Pen­sioner stepped in to save lunch club

Rutherglen Reformer - - News -


A kind-hearted Cam­bus­lang pen­sioner, who has served tea to our troops on tour in the Falk­land Is­lands, has stepped in to res­cue the Sal­va­tion Army’s life­line lunch club whose mem­bers rely on it for a hot meal and a bit of com­pany.

Back in June, the cook at the Sal­va­tion Army’s lunch club in King Street, Ruther­glen, went off sick, leav­ing no-one to pre­pare the three-course meal that is served daily, Mon­day to Fri­day, to 100 lo­cal pen­sion­ers.

With many years of cook­ing for care home res­i­dents un­der her belt, Mary Boyd – who has de­voted four decades to the Sal­va­tion Army – didn’t hes­i­tate to dust down her apron and take charge in the church’s kitchen to en­sure that pip­ing hot meals were served as usual to ap­pre­cia­tive din­ers.

Ma­jor Cather­ine Wyles ex­plained that an ad­ver­tise­ment for a tem­po­rary cook failed to at­tract any ap­pli­cants.

Six months af­ter sav­ing the day by of­fer­ing her ser­vices as a vol­un­teer cook, Mary con­tin­ues to ar­rive at the Sal­va­tion Army Church hall at 7.30am each week­day to pre­pare the day’s pot of home­made soup, main course and dessert, teas and cof­fees, and doesn’t leave un­til af­ter 1.30pm when all the din­ers have been fed.

“Mary stepped in be­cause she did not want to see the lunch club close and has done ev­ery day since,” ex­plained Sal­va­tion Army of­fi­cer Cather­ine.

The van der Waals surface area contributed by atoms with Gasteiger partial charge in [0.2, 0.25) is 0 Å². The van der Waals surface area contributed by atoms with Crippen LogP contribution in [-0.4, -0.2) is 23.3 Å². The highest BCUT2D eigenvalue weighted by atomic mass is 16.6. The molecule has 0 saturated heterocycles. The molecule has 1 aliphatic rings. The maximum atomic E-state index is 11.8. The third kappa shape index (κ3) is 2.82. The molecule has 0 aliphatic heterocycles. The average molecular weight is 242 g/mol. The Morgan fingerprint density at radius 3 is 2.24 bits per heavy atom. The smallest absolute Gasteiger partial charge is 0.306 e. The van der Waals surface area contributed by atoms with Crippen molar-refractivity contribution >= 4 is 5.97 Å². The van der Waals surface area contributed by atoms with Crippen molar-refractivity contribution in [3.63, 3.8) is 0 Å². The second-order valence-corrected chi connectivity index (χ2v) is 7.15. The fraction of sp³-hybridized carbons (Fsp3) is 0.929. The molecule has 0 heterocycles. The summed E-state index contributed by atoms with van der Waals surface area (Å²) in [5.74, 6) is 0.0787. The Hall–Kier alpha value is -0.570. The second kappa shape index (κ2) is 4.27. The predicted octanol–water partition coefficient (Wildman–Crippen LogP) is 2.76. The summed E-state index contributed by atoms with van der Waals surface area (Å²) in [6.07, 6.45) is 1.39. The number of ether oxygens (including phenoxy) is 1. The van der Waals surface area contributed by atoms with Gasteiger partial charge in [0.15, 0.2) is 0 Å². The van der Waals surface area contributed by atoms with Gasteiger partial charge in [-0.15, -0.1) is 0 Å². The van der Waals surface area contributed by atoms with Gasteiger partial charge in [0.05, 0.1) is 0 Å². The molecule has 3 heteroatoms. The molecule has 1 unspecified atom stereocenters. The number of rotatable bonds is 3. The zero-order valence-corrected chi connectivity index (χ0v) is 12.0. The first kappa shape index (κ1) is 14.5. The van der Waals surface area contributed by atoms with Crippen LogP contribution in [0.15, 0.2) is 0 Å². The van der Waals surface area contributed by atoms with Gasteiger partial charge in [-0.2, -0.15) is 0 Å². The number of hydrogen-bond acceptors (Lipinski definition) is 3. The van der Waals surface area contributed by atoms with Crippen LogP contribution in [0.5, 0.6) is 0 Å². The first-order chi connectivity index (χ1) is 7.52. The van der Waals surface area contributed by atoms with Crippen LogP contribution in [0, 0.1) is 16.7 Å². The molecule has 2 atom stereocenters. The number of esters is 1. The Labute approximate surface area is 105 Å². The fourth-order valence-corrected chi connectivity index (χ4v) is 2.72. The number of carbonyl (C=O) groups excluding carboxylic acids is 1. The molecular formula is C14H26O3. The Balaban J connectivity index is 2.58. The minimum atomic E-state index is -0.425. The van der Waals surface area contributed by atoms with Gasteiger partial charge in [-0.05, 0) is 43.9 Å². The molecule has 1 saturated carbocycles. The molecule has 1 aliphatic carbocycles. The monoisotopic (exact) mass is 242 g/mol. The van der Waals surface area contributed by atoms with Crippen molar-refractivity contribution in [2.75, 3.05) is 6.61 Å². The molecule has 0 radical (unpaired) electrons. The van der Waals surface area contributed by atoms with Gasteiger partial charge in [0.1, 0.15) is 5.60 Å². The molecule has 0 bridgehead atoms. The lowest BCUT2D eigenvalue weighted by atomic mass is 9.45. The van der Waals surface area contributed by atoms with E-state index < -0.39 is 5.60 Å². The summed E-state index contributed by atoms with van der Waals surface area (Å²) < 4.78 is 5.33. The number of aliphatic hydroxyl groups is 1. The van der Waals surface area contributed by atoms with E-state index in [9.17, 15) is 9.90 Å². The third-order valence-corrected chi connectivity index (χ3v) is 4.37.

“She is an ab­so­lute gem. She has worked for the Sal­va­tion Army all her life.”

As a vol­un­teer, Mary trav­elled to the Falk­lands in 2009, 2010 and again in 2011, to serve tea to the sol­diers sta­tioned on the is­lands.

Asked what mo­ti­vates her to con­tinue serv­ing as a vol­un­teer cook, Mary said: “It is see­ing them go­ing home, know­ing they have had a good meal and that they’ve had com­pany here as well – some in­te­gra­tion.

“I have been in charge of care homes and if the cook went off sick, I just stepped in to do what­ever. So, cater­ing was not any kind of hard­ship to me.”

Ruther­glen mum-of-two, Michelle Wood, is so full of ad­mi­ra­tion for Mary that she nom­i­nated her to win a stun­ning bou­quet from con­tem­po­rary, lux­ury florist Stems of Burn­side in the Re­former’s weekly Say it with Flow­ers com­pe­ti­tion.

“When I read about the com­pe­ti­tion, I thought about Mary right away,” said Michelle, 22, of Main Street, a vol­un­teer with the Sal­va­tion Army’s tod­dlers’ group.

“She does an enor­mous amount of work for the Sal­va­tion Army.

“She is re­tired but still does all this out of the good­ness of her heart. She de­serves to be ap­pre­ci­ated.”

We sur­prised Mary at the church just as she fin­ished serv­ing sev­eral ta­bles of din­ers with a hearty lunch of Scotch broth, chicken casse­role, a choice of rhubarb crum­ble and ice cream or clooty dumpling, and tea and cof­fee.

As Michelle pre­sented a beau­ti­ful handtied bou­quet of fes­tive blooms, ex­pertly cre­ated by Stems of Burn­side’s tal­ented florist Janet Free­man, din­ers in the hall burst into ap­plause.

“I am ab­so­lutely stunned. The flow­ers are so beau­ti­ful,” said Mary, a na­tive of Port­soy who made Drum­sagard her home 10 years ago.

The show of ap­pre­ci­a­tion is not Mary’s only cause for cel­e­bra­tion this week.

Not only did she en­joy the fes­tiv­i­ties of Christ­mas with her many friends, she also cel­e­brated her mile­stone 70th birth­day on Sun­day.

Bloom­ing mar­vel­lous Army vol­un­teers Bou­quet win­ner Mary Boyd with Ma­jor Cather­ine Myles (left), Michelle Wood and fel­low Sal­va­tion

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